Article / 11 November 2015 at 5:02 GMT

3 Numbers: UK job data won't spoil the macro party

editor/analyst /
United States
  • UK macro trend outlook encouraging, but watch today's claimant count 
  • How will US demand for mortgage applications fare if rates are heading higher?
  • The 2-year Treasury yield is signalling a rate hike at next month’s Fed meeting

By James Picerno

Wednesday’s a light day for economic releases, which will provide a bigger-than-usual spotlight on today’s monthly update of the UK labour market. Later, the first weekly report on US demand for mortgage applications arrives since last week’s surprisingly strong jobs report. Meanwhile, keep an eye on the 2-year Treasury yield as the crowd comes to terms with rising confidence that the Federal Reserve will start raising interest rates in December.

Job well done? A flat to slight decline in the claimant total is expected
in today’s UK labour market report. Photo: iStock

UK: Labour Market Report (0930 GMT) This week’s economic update from the Organisation for Economic Co-operation and Development advised that the UK is on track to grow at a “robust pace” through 2017. Real GDP is projected to rise 2.4% this year and next, ticking lower to a 2.3% pace in 2017.

The outlook for a moderately steady expansion aligns with the October GDP estimate from the National Institute of Economic and Social Research. The group advised last week that UK output inched up to a 0.6% increase for the three months through October – slightly above the 0.5% rise in the September report.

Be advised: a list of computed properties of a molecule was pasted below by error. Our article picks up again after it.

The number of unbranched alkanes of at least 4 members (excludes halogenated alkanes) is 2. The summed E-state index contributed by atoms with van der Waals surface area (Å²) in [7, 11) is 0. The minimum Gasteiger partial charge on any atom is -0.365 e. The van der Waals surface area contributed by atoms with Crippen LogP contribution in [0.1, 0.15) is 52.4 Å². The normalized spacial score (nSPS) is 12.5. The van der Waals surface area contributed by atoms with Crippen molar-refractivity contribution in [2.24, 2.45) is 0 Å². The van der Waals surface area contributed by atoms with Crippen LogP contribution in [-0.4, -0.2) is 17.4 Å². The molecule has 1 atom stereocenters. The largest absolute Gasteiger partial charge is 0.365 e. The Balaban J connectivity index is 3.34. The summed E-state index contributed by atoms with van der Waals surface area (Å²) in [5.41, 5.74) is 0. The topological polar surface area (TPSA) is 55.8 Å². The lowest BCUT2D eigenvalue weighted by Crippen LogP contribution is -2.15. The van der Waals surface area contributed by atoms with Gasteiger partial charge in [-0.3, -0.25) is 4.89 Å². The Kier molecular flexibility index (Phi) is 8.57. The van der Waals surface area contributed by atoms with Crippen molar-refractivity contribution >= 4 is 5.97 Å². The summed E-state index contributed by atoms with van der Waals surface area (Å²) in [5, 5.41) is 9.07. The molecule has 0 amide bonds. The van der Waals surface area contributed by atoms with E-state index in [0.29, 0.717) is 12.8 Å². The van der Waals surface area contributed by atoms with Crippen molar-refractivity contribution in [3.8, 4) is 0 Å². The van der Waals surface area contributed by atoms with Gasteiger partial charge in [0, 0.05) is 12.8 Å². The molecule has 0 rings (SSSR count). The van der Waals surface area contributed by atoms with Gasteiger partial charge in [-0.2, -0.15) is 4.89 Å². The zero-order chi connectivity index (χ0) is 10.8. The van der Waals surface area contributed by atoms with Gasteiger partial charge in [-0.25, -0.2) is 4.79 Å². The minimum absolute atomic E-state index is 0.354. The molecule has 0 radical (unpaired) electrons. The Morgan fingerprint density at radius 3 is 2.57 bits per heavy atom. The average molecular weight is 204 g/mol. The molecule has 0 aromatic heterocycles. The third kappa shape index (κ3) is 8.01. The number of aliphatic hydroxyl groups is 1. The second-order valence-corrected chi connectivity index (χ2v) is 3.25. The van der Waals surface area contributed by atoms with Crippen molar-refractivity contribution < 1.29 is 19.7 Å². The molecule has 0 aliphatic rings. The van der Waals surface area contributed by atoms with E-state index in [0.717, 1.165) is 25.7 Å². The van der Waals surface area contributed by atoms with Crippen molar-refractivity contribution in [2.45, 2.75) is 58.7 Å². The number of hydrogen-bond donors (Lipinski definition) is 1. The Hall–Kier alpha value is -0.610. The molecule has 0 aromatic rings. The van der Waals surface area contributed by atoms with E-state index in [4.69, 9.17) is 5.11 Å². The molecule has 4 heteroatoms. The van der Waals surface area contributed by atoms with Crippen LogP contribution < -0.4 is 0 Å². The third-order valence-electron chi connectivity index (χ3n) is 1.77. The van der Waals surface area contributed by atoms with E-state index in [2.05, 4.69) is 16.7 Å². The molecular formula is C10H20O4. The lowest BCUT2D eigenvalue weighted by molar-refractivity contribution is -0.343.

Today’s labour market release from the government isn’t expected to conflict with the generally upbeat outlook for Britain’s macro trend. But keep an eye on the claimant count, which has been creeping higher lately, albeit on the margins. In September the number of unemployed workers increased by 4,600 (seasonally adjusted), above the near-1,200 rise in August.

Those are small advances, although the slight gains stand out as a break from the downward trend over the last several years. Is the rise in the claimant count an early sign of trouble? For the moment, no, assuming that we don’t see higher increases. A number of economists are looking for a flat to slight decline for the claimant total in today’s release. 

But if the data surprises on the upside – particularly if the gain is well above September’s 4,600 advance – the news may spark new questions about Britain’s economy.

US: Weekly Mortgage Applications (1200 GMT) The revival in the growth rate for the US labour market in October put an interest rate hike back on the table for next month’s Federal Reserve policy meeting. That’s good news in the sense that higher rates reflect confidence that economic growth will continue and perhaps even accelerate. But for industries that rely on borrowing, a dearer price for credit may bring a turbulent transition period.

Or so one might assume when it comes to the housing market, which is highly dependent on loans for fuelling economic activity. As such, analysts are again focusing on how a period of rising rates will play out in a sector of the economy that has only witnessed flat to declining rates over the past eight years.